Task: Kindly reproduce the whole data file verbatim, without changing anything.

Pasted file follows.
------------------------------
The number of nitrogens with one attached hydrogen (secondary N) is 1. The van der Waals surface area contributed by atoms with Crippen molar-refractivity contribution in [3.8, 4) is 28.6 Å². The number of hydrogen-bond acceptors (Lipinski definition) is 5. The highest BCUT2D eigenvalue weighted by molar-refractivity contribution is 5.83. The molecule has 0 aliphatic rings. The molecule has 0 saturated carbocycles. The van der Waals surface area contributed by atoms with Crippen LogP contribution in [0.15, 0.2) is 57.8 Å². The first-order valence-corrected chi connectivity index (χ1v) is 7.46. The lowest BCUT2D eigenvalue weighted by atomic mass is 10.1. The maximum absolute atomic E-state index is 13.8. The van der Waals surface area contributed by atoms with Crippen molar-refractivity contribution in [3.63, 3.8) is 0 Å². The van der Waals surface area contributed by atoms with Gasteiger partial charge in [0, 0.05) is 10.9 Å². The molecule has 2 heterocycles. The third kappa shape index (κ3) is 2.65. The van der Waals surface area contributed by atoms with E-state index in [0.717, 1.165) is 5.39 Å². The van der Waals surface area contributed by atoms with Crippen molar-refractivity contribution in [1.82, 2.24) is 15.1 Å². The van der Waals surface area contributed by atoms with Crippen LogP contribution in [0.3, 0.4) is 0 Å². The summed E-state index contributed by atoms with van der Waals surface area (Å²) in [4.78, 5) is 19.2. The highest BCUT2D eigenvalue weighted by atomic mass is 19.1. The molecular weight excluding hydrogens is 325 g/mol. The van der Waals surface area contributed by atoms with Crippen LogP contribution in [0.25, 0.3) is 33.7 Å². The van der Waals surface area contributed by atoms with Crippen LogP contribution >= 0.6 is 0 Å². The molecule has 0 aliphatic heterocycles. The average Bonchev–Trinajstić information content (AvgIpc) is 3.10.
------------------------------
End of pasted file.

The number of nitrogens with one attached hydrogen (secondary N) is 1. The van der Waals surface area contributed by atoms with Crippen molar-refractivity contribution in [3.8, 4) is 28.6 Å². The number of hydrogen-bond acceptors (Lipinski definition) is 5. The highest BCUT2D eigenvalue weighted by molar-refractivity contribution is 5.83. The molecule has 0 aliphatic rings. The molecule has 0 saturated carbocycles. The van der Waals surface area contributed by atoms with Crippen LogP contribution in [0.15, 0.2) is 57.8 Å². The first-order valence-corrected chi connectivity index (χ1v) is 7.46. The lowest BCUT2D eigenvalue weighted by atomic mass is 10.1. The maximum absolute atomic E-state index is 13.8. The van der Waals surface area contributed by atoms with Crippen molar-refractivity contribution in [3.63, 3.8) is 0 Å². The van der Waals surface area contributed by atoms with Gasteiger partial charge in [0, 0.05) is 10.9 Å². The molecule has 2 heterocycles. The third kappa shape index (κ3) is 2.65. The van der Waals surface area contributed by atoms with E-state index in [0.717, 1.165) is 5.39 Å². The van der Waals surface area contributed by atoms with Crippen molar-refractivity contribution in [1.82, 2.24) is 15.1 Å². The van der Waals surface area contributed by atoms with Crippen LogP contribution in [0.3, 0.4) is 0 Å². The summed E-state index contributed by atoms with van der Waals surface area (Å²) in [4.78, 5) is 19.2. The highest BCUT2D eigenvalue weighted by atomic mass is 19.1. The molecular weight excluding hydrogens is 325 g/mol. The van der Waals surface area contributed by atoms with Crippen LogP contribution in [0.25, 0.3) is 33.7 Å². The van der Waals surface area contributed by atoms with Crippen LogP contribution >= 0.6 is 0 Å². The molecule has 0 aliphatic heterocycles. The average Bonchev–Trinajstić information content (AvgIpc) is 3.10.